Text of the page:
A prominent jurist examining the mystical 1961 plane crash that killed the United Nations secretary general, Dag Hammarskjold, in southern Africa has concluded that the aircraft may have been assaulted, and that 4 nations– Britain, Russia, South Africa and the United States– may be keeping info that could fix the puzzle.
The jurist, Mohamed Chande Othman, a previous chief justice of Tanzania, released his conclusions in a 95- page report published Monday on the website of the United Nations, which kept him nearly three years ago to assist sort through new proof and a variety of sinister theories that have proliferated in the decades because the crash.
Mr. Hammarskjold, a 56- year-old Swedish diplomat thought about among the most effective leaders of the United Nations, was on an objective to help settle a secessionist war in freshly independent Congo, a former Belgian colony. His chartered aircraft, a DC-6, went down after midnight on Sept. 18, 1961, moments prior to its set up landing in Ndola, a town in what was then the British protectorate of Northern Rhodesia and is now Zambia.
Fifteen individuals aboard, including Mr. Hammarskjold, members of his personnel and crew, were eliminated in the crash. The sole survivor, an American gatekeeper called Harold Julien, passed away of injuries 6 days later on.
The crash is one of the most long-lasting mysteries in the history of the United Nations, where Mr. Hammarskjold has been honored as a model worldwide statesman. He is the only individual to have been posthumously awarded the Nobel Peace Prize. His name embellishes structures and plazas around the worldwide company’s New York head office.
Initial investigations by the colonial authorities associated the crash to pilot mistake, but suspicions of nasty play multiplied in later years. Some theories hold that colonial-era mining interests, maybe backed by Western intelligence agencies, had outlined to assassinate Mr. Hammarskjold, who was a devoted promoter of African self-reliance from colonial powers during a critical period of the Cold War.
Other intriguing littles info appear to support a theory that South African or Belgian mercenaries may have forced Mr. Hammarskjold’s plane to crash However the evidence is far from definitive.
In a 2017 interim report, Mr. Othman composed that “hostile action” from outside the aircraft might have doomed it, either through a direct attack or by triggering the pilots to fly too low.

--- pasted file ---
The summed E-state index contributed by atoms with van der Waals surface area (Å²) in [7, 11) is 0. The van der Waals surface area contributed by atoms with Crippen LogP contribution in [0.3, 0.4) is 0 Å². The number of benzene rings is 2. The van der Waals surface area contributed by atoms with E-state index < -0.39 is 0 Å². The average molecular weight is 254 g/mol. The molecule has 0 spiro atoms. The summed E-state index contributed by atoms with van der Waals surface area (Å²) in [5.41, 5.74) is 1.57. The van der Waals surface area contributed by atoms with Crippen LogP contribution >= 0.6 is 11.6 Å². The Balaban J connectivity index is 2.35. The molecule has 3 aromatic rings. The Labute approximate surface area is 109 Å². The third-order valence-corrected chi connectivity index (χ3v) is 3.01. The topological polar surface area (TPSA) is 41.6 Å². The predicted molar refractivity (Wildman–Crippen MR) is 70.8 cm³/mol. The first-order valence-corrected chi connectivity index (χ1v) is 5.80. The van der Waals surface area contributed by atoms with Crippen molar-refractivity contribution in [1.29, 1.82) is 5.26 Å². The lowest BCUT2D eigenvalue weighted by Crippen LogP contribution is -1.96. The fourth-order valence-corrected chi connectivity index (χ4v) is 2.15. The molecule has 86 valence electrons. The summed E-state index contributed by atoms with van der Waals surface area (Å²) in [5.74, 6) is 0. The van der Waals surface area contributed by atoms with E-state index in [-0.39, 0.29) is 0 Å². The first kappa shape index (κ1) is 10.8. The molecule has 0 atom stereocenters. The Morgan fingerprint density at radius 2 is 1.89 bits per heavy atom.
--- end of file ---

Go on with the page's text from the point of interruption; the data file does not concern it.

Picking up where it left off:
He stated member states of the United Nations that might be harboring info about the crash were required to reveal that they had actually totally examined their records and archives.
In his final report, Mr. Othman composed that the attack hypothesis “remained plausible,” and that the problem of proof he had actually appointed to member states had “yet to be completely released.”
Last year Mr. Othman asked 14 countries to each appoint an independent official to review intelligence, security and defense archives for details associated to the disaster. He wrote in the brand-new report that his interactions with those countries and their appointees had considering that been “largely effective.”
However Mr. Othman likewise highlighted that specific nations– especially the United States, South Africa, Britain and Russia– “may yet have work to finish to ensure that thorough searches are carried out with an adequate degree of openness.”
Their cooperation, he wrote, is especially essential since they “must be nearly particular to hold essential concealed details” about the crash.
Mr. Othman singled out British and Rhodesian authorities who appeared to have attempted to guide the early questions “to conclude that the crash was the result of pilot mistake, instead of any kind of external interference.” He also said South Africa had ignored his repetitive requests for information concerning pro-apartheid mercenaries from that nation who may have been linked, a theory that got some trustworthiness in a documentary launched this year, ” Cold Case Hammarskjold.”
Officials of the four nations did not right away talk about Mr. Othman’s report, which consisted of a suggestion that the present secretary general of the United Nations, António Guterres, select an independent investigator to continue the work.
In a letter posted with the report, Mr. Guterres stated that he concurred, and that “it remains our shared duty to pursue the full reality of what took place on that eventful night in 1961.”
Susan Williams, a University of London scholar whose 2011 book, ” Who Eliminated Hammarskjold?,” assisted galvanize support for more investigation, invited Mr. Othman’s report, stating it had actually assisted expose what she called “the wholly insufficient and incredibly elusive actions” of nations that had not totally worked together with him.
By contrast, she particularly commended the assistance provided by Zimbabwe. Previously the British colony of Southern Rhodesia, it was the main territory of a British-ruled federation that consisted of Northern Rhodesia, where the aircraft crashed.
The information provided by Zimbabwe in Mr. Othman’s report contained new details on Mr. Julien. They included a file in which he mentioned to his doctors that there had been a surge aboard the airplane, followed by smaller sized explosions that forced the airplane down, and that he had actually left by throwing himself through a security hatch. The info had actually been reduced by Rhodesian authorities.
” This indicates that the Rhodesian authorities attempted to turn off any public understanding of possible external disturbance,” Ms. Williams said in an e-mail. “It likewise suggests that Julien may have said more about the last minutes of the crash than is readily available as yet.”
Rick Gladstone is an editor and author on the International Desk, based in New York. He has actually operated at The Times given that 1997, starting as an editor in the Service area. @ rickgladstone